At what age did you become an adult?
I remember the exact moment that I realized my childhood was over. I was fifteen and my parents had just been sentenced to prison for what will most certainly be the remainder of their lives. If I had been thinking clearly at the time I would have realized that my childhood actually ended at the age of twelve when I first entered the foster care system and bounced from home to home. But although I was no longer a child I definitely wasn’t an adult by any means. It was as if I had become trapped in a very strange “in-between” area of life; not yet an adult but presented with the challenges that adults face on a daily basis. All of the sudden I was on my own with little to no knowledge about how the real world worked or how to go about doing basic things such as paying bills.
After my parents were sentenced our landlords at the time evicted us. Like – immediately. We came home from the sentencing to find the eviction notice. Thirty days didn’t leave us with much time to find a new place to rent. Nobody was very keen on the idea of renting to a few teenagers with very little money between them. I remember how my brother and sister would try to dress older an nicer and try to act older whenever we went to look at the rental houses and apartments. But time and time again it all came back to one question. Where were our parents? Eventually we did find a landlady willing to rent to us, and in a few weeks after the move I got a job at an ice cream shop. When I realized how quickly a minimum wage check spends I got a second job at a pizza place. Still it wasn’t enough and we soon became four months behind on rent. Those first few years were very hard and unforgiving. People can be cruel and at times apt to dismiss you sooner than they are to give you an honest chance.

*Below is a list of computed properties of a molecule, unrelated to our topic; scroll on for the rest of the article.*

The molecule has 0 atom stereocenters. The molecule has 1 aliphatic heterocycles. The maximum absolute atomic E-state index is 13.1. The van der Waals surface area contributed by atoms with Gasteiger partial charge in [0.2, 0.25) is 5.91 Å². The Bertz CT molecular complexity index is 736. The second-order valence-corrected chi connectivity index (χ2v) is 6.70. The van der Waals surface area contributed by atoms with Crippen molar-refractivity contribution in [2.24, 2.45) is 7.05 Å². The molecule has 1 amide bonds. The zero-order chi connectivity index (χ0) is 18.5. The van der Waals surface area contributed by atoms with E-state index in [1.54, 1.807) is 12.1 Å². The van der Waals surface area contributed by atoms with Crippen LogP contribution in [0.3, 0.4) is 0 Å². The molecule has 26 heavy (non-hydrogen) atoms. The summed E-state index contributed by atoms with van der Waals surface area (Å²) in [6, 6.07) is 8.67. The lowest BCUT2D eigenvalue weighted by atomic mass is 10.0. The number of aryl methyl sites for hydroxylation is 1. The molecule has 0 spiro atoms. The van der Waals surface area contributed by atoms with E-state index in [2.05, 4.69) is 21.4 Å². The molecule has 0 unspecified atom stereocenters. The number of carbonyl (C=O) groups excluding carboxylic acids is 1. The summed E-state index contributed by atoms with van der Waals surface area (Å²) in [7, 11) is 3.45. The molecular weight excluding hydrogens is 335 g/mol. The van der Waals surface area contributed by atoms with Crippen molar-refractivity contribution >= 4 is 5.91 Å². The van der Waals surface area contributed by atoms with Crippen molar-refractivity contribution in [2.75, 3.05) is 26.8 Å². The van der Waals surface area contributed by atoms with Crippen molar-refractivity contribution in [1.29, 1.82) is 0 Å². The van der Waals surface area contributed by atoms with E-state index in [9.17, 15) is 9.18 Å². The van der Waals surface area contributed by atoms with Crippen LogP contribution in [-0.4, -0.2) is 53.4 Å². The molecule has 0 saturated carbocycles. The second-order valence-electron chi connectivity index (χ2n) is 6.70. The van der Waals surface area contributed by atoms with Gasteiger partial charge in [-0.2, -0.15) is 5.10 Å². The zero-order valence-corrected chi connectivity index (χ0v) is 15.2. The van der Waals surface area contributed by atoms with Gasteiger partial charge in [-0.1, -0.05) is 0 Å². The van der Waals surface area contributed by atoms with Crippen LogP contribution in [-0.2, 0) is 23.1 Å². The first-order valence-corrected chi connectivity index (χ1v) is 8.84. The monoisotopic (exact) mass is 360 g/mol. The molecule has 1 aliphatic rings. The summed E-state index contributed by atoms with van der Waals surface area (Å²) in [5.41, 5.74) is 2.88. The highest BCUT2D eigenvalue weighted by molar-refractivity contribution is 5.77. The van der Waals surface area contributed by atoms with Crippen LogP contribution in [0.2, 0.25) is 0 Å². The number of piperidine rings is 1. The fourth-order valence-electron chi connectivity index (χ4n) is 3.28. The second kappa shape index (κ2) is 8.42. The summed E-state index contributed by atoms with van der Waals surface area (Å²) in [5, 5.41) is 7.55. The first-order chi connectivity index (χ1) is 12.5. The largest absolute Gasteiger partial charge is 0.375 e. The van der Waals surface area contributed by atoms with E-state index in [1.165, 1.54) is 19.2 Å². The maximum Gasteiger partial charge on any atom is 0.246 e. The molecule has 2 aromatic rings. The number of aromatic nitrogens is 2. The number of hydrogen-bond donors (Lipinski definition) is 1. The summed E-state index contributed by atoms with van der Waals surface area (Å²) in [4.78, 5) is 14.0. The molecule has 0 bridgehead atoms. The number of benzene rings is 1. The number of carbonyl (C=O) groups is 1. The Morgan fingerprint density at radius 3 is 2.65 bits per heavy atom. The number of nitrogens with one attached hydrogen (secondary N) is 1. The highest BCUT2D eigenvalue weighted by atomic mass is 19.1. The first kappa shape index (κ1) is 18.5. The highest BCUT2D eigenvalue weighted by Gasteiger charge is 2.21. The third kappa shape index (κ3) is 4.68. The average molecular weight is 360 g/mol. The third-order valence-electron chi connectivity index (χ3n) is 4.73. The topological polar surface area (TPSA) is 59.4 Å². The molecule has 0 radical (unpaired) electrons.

I was not an adult at 12 or 15, but I was most definitely not a child either. I don’t know when I finally grew up. I just know that at some point I stopped feeling as if I was invisible. At some point I realized I didn’t hnave to work two jobs anymore. At some point I didn’t feel as awkward around my peers (although I’m still working on that one). At some point I leanred how to stop holding my breath for a resolution to the past, and began dreaming of my future and living in the present.
Peter Combs is a 28 year old husband, writer and former foster child. He currently lives with his wife, Renee, in Atlanta, Georgia. Peter is the author of the blog Home.